The Colombo stock index ended 0.04 percent up at 6,155.52, slightly above the lowest since April hit on Thursday. Last week the index fell 0.64 percent and was down 9.7 percent for 2016, its second straight annual decline.   The day’s turnover was at 843.6 million rupees.

“Net foreign inflow is a good sign and it will help regain the lost confidence,” said Dimantha Mathew, head of research at First Capital Equities (Pvt) Ltd.

Yields on treasury bill auctions rose 5-6 basis points at a weekly auction on Wednesday, a day after the central bank governor signalled reduced intervention to defend the currency.

Shares in Hemas Holdings Plc rose 1.9 percent, while Teejay Lanka Plc gained 3.69 percent and Ceylon Tobacco Company Plc added 0.33 percent.

($1 = 149.6000 Sri Lankan rupees)

(Reporting by Ranga Sirilal and Shihar Aneez; Editing by Amrutha Gayathri)

Sri Lanka shares fall; foreign selling inches close to 1 bln rupees

FIRST CAPITAL’S HEAD OF RESEARCH, DIMANTHA MATHEW, SPEAKS TO REUTERS.

Sri Lankan shares fell for a fifth straight session and ended at a nine-month low on Thursday as foreign investors continued to sell shares, offloading close to one billion rupees worth of stocks in the first four sessions of the new year.

Foreign investors sold a net 181.7 million rupees ($1.22 million) worth of equities on Thursday, extending the net outflow in the first four trading sessions of the year to 996.6 million rupees.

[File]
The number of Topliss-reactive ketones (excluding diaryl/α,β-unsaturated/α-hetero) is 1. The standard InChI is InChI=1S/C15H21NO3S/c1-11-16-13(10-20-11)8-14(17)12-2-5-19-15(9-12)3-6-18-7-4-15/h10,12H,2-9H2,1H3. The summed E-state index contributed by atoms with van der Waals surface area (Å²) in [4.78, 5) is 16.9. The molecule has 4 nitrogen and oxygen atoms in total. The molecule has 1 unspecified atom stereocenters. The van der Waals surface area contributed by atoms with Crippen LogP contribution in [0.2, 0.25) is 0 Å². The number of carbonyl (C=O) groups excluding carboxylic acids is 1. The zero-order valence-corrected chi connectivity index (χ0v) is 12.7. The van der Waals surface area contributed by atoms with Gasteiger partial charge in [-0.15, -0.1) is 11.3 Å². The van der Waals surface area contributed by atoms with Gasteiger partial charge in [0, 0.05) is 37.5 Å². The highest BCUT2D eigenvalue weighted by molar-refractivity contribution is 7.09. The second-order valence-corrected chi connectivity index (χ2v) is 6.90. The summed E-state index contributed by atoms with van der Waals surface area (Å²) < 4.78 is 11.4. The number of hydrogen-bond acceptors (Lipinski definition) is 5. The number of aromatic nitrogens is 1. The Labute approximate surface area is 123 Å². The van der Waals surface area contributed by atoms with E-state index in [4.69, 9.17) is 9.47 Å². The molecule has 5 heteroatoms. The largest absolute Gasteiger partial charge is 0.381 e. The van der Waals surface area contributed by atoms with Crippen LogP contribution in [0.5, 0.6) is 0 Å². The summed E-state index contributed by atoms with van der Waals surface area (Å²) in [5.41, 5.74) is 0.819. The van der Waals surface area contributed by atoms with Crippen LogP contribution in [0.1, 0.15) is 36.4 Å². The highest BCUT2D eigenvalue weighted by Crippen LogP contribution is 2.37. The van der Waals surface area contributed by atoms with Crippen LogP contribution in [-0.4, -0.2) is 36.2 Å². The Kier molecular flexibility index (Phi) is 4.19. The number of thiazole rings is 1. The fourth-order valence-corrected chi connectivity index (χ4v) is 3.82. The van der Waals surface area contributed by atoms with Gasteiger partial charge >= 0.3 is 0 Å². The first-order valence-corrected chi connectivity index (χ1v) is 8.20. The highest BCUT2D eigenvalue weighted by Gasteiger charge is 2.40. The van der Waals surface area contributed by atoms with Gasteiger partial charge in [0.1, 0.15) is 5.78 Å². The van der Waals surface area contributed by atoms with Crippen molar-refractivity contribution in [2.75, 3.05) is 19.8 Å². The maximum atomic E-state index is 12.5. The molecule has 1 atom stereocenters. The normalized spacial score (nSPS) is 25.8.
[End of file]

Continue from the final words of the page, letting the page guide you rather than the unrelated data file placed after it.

Worries over a weakening rupee, rising interest rates and continued foreign selling in index heavyweight John Keells Holdings Plc also weighed on the sentiment.

The Colombo stock index ended 0.09 percent down at 6,147.52, its lowest close since April 4. The bourse fell 9.7 percent in 2016, its second straight annual decline.

cse-board

The index has been trading in the oversold territory since Tuesday with 14-day relative strength index breaking below 30, Thomson Reuters data showed. A level between 30 and 70 indicates the market is neutral.

Conglomerate John Keells, which saw net foreign selling of 2.34 million shares that accounted for 62 percent of the day’s turnover of 802.4 million rupees, ended 0.14 percent lower.  Talks of a high net worth foreign investor exiting from Keells has triggered panic selling, dealers said.